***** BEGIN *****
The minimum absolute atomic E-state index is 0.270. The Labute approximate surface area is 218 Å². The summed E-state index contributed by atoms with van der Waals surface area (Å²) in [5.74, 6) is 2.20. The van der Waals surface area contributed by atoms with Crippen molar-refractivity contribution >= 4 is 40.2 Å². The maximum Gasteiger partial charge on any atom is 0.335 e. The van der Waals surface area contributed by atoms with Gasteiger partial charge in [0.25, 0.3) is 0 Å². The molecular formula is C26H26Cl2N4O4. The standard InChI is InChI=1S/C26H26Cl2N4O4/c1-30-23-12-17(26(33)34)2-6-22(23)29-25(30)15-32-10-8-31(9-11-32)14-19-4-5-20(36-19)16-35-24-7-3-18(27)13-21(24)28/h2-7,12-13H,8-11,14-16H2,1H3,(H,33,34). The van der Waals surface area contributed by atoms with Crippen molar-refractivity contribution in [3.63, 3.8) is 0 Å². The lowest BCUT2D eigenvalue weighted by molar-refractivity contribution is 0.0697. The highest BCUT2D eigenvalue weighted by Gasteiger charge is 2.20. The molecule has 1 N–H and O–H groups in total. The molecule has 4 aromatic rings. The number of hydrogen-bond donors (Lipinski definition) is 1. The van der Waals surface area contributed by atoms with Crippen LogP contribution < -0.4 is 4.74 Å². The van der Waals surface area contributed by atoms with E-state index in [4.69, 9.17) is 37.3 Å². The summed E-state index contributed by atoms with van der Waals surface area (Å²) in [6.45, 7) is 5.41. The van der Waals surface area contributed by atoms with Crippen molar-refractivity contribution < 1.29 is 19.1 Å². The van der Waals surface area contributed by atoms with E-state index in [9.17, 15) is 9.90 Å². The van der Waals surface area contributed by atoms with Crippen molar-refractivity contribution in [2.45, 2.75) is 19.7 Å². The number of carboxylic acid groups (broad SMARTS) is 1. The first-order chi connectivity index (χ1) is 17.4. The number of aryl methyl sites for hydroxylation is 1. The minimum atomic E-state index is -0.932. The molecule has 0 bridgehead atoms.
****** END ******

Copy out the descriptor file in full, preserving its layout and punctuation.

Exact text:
The minimum absolute atomic E-state index is 0.270. The Labute approximate surface area is 218 Å². The summed E-state index contributed by atoms with van der Waals surface area (Å²) in [5.74, 6) is 2.20. The van der Waals surface area contributed by atoms with Crippen molar-refractivity contribution >= 4 is 40.2 Å². The maximum Gasteiger partial charge on any atom is 0.335 e. The van der Waals surface area contributed by atoms with Gasteiger partial charge in [0.25, 0.3) is 0 Å². The molecular formula is C26H26Cl2N4O4. The standard InChI is InChI=1S/C26H26Cl2N4O4/c1-30-23-12-17(26(33)34)2-6-22(23)29-25(30)15-32-10-8-31(9-11-32)14-19-4-5-20(36-19)16-35-24-7-3-18(27)13-21(24)28/h2-7,12-13H,8-11,14-16H2,1H3,(H,33,34). The van der Waals surface area contributed by atoms with Crippen molar-refractivity contribution in [3.63, 3.8) is 0 Å². The lowest BCUT2D eigenvalue weighted by molar-refractivity contribution is 0.0697. The highest BCUT2D eigenvalue weighted by Gasteiger charge is 2.20. The molecule has 1 N–H and O–H groups in total. The molecule has 4 aromatic rings. The number of hydrogen-bond donors (Lipinski definition) is 1. The van der Waals surface area contributed by atoms with Crippen LogP contribution < -0.4 is 4.74 Å². The van der Waals surface area contributed by atoms with E-state index in [4.69, 9.17) is 37.3 Å². The summed E-state index contributed by atoms with van der Waals surface area (Å²) in [6.45, 7) is 5.41. The van der Waals surface area contributed by atoms with Crippen molar-refractivity contribution < 1.29 is 19.1 Å². The van der Waals surface area contributed by atoms with E-state index in [9.17, 15) is 9.90 Å². The van der Waals surface area contributed by atoms with Crippen molar-refractivity contribution in [2.45, 2.75) is 19.7 Å². The number of carboxylic acid groups (broad SMARTS) is 1. The first-order chi connectivity index (χ1) is 17.4. The number of aryl methyl sites for hydroxylation is 1. The minimum atomic E-state index is -0.932. The molecule has 0 bridgehead atoms.